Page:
The next stage in the evolution of robotics is likely to see robots working together in teams. The advantages are, literally, numerous - the ability to perform more complex assignments far more quickly and with inherent redundancy in case of failure of individual robots.
That’s exactly what Prof Anibal Ollero at the University of Seville is aiming to achieve in leading two related EU FP7 projects with a combined budget of more than €10m (approximately £8.4m). The larger project — Aerial Robotics Co-operative Assembly System (ARCAS) — envisions fleets of autonomous aerial vehicles co-operating to build new structures part by part, as well as inspecting existing infrastructure and, when required, dismantling it.
Approaching sites from air rather than land opens up entirely new possibilities, such as bridge building in challenging, mountainous terrain, industrial inspection of thousands of kilometres of oil and gas pipes, and even, in the future, taking apart retired satellites and space junk.
The project is aiming to demonstrate this capability using a range of robotic rotorcraft equipped with multi-joint manipulator arms for carrying and positioning various parts of structures. ‘We believe we will be the first in the world with this type of aerial manipulation capability, which includes perception and planning both outdoors and indoors, when the project comes to fruition in 2015,’ said Ollero. ‘There are systems that appear to do this, but they are designed for very specific, pre-defined indoor tasks, often using magnets to pick up and drop. What we want to develop is a fleet of robots with multifunctional arms with up to seven degrees of freedom that can adapt to many different applications and scenarios.’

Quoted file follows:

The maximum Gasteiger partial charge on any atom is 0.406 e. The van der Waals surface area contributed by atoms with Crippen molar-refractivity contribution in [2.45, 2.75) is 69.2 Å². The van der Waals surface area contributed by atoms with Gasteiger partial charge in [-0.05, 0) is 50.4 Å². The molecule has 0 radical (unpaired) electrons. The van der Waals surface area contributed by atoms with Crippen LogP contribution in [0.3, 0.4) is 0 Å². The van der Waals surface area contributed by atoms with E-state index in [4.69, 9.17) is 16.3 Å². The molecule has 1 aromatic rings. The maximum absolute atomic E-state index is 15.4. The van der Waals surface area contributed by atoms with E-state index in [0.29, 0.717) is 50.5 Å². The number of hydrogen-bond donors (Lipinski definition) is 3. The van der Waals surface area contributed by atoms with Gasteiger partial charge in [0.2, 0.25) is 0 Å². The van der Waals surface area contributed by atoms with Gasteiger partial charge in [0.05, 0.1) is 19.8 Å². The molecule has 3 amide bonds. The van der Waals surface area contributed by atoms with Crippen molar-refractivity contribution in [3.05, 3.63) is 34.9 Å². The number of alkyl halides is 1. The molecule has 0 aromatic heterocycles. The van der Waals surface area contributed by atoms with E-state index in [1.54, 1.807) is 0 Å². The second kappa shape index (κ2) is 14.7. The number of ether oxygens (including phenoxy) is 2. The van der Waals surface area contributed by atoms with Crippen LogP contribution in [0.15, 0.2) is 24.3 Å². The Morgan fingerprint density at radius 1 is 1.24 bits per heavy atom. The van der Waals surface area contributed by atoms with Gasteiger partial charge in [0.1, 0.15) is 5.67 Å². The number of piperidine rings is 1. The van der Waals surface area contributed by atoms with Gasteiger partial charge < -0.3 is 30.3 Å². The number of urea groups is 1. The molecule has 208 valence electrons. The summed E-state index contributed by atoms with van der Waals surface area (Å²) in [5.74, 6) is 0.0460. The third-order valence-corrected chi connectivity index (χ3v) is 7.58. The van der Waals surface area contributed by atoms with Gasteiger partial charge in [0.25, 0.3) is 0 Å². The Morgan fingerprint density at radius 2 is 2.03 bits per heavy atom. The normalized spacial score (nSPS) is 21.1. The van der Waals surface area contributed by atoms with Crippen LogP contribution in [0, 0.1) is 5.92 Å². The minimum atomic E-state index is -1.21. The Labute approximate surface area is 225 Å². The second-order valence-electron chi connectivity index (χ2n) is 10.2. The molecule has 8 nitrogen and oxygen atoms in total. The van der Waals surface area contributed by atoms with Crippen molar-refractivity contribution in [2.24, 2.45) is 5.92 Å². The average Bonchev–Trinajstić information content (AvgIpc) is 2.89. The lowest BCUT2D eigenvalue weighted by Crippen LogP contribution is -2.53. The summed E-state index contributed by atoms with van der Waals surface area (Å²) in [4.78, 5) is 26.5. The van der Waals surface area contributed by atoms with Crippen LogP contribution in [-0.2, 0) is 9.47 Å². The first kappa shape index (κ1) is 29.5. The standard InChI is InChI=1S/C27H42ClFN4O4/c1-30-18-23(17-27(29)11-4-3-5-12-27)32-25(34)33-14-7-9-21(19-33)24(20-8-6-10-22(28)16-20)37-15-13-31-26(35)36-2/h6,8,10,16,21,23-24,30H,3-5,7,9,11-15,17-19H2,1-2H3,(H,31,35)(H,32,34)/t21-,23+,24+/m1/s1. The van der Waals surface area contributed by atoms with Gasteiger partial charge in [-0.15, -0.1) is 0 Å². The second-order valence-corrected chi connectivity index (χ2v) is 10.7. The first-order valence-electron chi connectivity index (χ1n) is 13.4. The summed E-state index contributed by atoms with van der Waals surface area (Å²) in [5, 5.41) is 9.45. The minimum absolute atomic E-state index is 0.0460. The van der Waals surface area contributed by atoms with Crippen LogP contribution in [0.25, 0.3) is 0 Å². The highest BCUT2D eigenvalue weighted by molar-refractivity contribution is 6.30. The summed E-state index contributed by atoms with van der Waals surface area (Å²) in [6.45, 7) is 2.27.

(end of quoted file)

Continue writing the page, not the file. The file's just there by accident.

The project aims to demonstrate co-operative assembly in an indoor test-bed using up to 10 autonomous quadcopters with manipulators. This will be followed by more advanced outdoor experiments with autonomous helicopters equipped with industrial arms, in addition to a ground-based test-bed to develop space applications.
Already, the team has first-stage design prototypes for these two craft, which are now in testing. Perhaps the most difficult task now though will be to imbue the craft with perception, planning and co-ordination capabilities.
Even when performing simple manoeuvres indoors, the microprocessers of quadcopters send signals to the motors hundreds of times each second to make tiny adjustments to pitch, yaw, and so on, to keep the craft airborne. Add to that other capabilities such as co-operative building and you are talking about quite an advanced flying brain.
‘You have to take into account all the local conditions, including wind if outdoors, as well as the complex aerodynamics that occur when a craft is very close to a surface,’ said Ollero. Prior to a mission, the swarm will be given a briefing complete with 3D maps and other telemetry. But the craft will
also need to be reactive and come up with plans on the hoof, based what they actually find at the site.